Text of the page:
The third day of Thiemo's stay in Sri Lanka was the last day. We had a meeting in the morning to discuss about the next moves we should take on our collaborative project. Most importantly, we discussed about the potential improvements we can make in the paper which got rejected recently from a conference. We went through the comments of the reviewers and noted various actions to make as a response. Finally, we selected another venue to submit the paper soon after making improvements. In the evening of that day, Thiemo delivered a lecture for the MSc students. A part of the lecture was same as the guest talk he delivered a day before however the second part was something new. I attended to this lecture too and learned some new things. After the lecture, he took a little more time to have a on-line meeting with some student before conclude the day. Some of our guys again joined with him to go for dinner after which he left for the airport.

Thursday, October 27, 2016

Emulating Networks using CORE Network Emulator

I've been using Mininet in practical sessions for undergraduate computer networking courses for a while. The tool has great features and provided the required capabilities for our course works. However, Python scrips required to model a network topology was a trouble at some points because some students who were not good at Python programming faced difficulties in understanding networking concepts using Mininet. Meanwhile, I had a requirement to setup an IPv6 based network in a recent demonstration and found that Mininet is not capable of building IPv6 based networks.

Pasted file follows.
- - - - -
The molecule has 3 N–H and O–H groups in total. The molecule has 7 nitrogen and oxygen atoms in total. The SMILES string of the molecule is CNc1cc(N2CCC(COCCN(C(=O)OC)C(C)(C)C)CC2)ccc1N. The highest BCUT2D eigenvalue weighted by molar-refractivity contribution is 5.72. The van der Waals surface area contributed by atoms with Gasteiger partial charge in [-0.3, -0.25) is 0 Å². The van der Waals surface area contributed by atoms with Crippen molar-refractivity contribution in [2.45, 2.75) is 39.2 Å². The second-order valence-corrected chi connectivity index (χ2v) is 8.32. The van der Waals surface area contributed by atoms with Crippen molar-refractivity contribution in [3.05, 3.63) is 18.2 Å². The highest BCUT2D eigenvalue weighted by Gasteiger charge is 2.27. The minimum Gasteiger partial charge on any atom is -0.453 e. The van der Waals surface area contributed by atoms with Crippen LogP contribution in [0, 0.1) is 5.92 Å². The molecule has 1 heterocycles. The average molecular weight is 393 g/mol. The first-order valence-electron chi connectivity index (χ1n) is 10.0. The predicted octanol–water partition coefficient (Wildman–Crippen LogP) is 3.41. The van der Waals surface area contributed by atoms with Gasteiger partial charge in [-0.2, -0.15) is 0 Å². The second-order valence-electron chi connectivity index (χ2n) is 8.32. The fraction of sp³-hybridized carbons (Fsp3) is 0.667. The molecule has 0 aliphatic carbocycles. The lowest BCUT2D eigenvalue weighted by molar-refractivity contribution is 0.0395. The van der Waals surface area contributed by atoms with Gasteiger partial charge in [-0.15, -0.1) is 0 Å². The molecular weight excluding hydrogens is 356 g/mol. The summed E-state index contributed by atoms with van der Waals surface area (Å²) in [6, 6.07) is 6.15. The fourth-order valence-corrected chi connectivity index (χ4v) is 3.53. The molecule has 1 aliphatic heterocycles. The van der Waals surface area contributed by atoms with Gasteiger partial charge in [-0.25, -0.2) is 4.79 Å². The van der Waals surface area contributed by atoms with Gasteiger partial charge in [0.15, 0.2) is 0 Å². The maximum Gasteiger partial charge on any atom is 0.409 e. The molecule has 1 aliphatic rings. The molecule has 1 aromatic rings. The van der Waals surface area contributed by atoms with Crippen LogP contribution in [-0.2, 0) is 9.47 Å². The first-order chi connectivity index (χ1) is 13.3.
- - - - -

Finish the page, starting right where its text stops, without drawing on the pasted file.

After searching for a while on other available options, I found another interesting network emulator called CORE network emulator. This tool provided me easy setup of different network topologies by visually dragging and dropping components on a canvas. Setting IP addresses for each host and router interface could be done by either filling information on a graphical window or by using command line. It seems the features of the emulator are very intuitive and I believe that a student can easily self-learn how to model a network and test different things he/she learned using the emulator.

On a Ubuntu GNU/Linux 16.04 LTS machine, I was able to install the emulator by using the apt repositories easily as follows.

sudo apt-get update
 
sudo apt-get install core-network

We can start the emulator from the command line by using the following command which will bring up the emulator window.

core-gui

There are nice tutorials and resources to learn about how to use this emulator in the web. I will list some of them in the references list below.

References: